“He had a slow bleed that was ongoing despite the medication,” Gavitt Woodard, a cardiothoracic surgery fellow at the university hospital, told The Washington Post.
Clots formed. The patient coughed them up over days, Woodard said. They were cylindrical and minor at first, like small worms.
The patient was suffering from hard cough and then spit out six inches long blood clot. Then that clot was collected on the surgical towel carefully by the Woodward’s team.
What they found was astonishing. The patient’s blood pooled in his right bronchial tree – part of the network where air travels through the lungs – and solidified “like Jell-O,” Woodard said. And it came out whole and intact.
“No one on our team has seen anything close to this,” she said.
The 36-year-old patient was intubated for two days after the incident, which happened “recently,” Woodard said, though she declined to give any more details, citing patient privacy.
After a week, the patient died.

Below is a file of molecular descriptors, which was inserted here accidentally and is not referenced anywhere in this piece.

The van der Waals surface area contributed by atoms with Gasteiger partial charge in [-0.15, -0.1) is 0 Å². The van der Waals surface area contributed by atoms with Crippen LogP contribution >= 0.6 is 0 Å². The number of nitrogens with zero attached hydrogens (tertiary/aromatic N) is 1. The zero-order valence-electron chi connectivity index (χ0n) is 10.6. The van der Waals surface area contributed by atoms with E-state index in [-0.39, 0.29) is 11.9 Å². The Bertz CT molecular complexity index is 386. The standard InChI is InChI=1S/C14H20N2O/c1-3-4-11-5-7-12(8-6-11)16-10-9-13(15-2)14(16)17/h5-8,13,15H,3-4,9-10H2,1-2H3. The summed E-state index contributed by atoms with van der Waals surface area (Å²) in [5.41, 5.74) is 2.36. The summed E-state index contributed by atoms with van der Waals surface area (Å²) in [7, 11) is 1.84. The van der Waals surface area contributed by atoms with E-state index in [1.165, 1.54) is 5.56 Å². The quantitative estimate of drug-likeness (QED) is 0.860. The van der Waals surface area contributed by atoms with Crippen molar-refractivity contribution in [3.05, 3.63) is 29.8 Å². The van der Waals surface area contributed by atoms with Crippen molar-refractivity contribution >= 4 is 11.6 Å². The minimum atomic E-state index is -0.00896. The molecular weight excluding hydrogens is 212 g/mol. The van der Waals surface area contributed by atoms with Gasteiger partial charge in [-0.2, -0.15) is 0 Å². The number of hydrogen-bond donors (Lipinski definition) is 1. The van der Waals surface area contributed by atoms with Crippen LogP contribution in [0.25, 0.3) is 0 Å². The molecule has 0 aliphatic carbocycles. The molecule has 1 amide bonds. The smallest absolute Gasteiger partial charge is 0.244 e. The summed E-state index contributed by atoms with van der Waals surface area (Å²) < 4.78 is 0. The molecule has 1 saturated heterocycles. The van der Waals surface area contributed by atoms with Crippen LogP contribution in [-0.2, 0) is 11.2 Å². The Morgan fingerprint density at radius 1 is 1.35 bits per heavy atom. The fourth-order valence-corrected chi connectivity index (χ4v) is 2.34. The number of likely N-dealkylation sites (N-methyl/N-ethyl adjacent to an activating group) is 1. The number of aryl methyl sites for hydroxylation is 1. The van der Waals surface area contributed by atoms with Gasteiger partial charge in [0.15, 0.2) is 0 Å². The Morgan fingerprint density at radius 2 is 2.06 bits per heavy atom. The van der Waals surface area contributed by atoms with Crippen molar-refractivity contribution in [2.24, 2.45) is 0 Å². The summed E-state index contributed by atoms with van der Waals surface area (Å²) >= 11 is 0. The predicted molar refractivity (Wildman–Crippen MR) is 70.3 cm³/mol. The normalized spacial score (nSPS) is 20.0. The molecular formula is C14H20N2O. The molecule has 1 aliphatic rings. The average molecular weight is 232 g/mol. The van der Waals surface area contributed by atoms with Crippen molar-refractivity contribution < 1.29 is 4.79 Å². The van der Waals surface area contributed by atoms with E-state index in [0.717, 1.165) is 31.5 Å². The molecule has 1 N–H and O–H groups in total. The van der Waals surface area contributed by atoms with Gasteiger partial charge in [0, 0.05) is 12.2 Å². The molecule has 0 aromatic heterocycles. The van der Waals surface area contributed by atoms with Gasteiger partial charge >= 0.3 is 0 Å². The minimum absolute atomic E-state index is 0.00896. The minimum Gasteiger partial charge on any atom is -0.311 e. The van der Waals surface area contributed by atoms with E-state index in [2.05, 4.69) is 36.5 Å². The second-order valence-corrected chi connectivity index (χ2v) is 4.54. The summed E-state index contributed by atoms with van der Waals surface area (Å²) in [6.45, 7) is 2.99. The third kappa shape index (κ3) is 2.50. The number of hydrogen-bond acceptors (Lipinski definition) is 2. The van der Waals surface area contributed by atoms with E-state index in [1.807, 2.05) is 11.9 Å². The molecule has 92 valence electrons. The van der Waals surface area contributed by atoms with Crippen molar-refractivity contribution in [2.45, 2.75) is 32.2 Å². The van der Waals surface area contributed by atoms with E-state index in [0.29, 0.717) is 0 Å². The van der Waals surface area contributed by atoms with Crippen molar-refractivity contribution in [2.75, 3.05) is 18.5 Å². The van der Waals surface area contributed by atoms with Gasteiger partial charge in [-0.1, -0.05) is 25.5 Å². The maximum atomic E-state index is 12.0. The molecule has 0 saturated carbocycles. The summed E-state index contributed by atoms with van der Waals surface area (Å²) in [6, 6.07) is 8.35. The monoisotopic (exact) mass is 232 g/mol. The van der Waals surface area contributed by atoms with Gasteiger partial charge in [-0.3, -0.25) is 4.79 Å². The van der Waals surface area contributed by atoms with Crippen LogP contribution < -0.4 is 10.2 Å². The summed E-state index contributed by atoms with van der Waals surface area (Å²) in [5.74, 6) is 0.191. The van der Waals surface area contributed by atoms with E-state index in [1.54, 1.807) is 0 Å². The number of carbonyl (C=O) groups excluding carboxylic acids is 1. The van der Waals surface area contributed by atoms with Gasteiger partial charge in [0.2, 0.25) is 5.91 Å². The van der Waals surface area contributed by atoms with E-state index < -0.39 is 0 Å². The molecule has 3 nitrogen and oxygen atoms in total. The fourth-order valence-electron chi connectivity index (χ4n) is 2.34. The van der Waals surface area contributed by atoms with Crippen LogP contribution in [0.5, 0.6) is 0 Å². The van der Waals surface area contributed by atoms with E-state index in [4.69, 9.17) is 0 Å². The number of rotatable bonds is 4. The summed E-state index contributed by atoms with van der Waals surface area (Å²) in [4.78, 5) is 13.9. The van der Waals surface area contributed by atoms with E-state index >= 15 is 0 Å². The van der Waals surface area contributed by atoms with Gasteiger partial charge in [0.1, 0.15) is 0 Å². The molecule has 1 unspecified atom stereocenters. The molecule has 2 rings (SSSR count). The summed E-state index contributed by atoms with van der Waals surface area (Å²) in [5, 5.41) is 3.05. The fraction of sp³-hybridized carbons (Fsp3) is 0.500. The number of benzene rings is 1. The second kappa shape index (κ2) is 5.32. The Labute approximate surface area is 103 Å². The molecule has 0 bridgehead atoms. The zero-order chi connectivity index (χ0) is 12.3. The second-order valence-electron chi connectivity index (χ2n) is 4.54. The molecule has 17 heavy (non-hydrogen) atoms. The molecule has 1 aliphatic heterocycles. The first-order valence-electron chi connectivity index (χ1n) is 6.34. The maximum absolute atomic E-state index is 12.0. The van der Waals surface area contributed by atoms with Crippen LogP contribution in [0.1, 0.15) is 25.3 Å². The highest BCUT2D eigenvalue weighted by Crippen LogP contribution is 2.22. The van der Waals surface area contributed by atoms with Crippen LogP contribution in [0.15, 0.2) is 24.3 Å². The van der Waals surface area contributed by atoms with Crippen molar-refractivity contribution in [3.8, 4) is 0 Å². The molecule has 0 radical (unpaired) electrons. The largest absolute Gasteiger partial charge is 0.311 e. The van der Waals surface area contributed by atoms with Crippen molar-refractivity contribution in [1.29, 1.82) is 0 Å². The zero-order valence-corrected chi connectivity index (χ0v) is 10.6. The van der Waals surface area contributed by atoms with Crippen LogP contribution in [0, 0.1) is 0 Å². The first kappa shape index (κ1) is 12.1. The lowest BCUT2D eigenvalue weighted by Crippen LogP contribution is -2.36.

He died a week later, Woodard said, but his death was unrelated to the incident. He had a host of severe conditions, and the clots he coughed up were a side effect of the medication, she said.
“It’s beautiful anatomy,” she said. “It’s a sad story, but it’s a very cool image.”
The clot did not help researchers advance medical knowledge, she said.
The clot is also an opportunity to show how intricate the human body is, Woodard said, something everybody thought they knew until it was presented in a different way – like the impossibly detailed formations of fallen ice under a microscope.
“It’s like the biggest snowflake you’ve ever seen,” Woodard said.
This clot does not helped in any of the medical research but the photo has captured eyes of many and then it was published in the medical journal articles also.”During an extreme bout of coughing, the patient spontaneously expectorated an intact cast of the right bronchial tree,” the doctors say.
The picture is hard to look away and it seems as a red bright object which matches the shape of a tree and flowers.
This kind of clot isn’t unheard of in patients, but what was unusual was how intact it was. “We were astonished,” Wieselthaler told The Atlantic. “It’s a curiosity you can’t imagine — I mean, this is very, very, very rare.”
A similar case was observed in the 2005 report in the European Journal of Cardio-Thoracic Surgery in which a pregnant woman also coughed a blood clot like this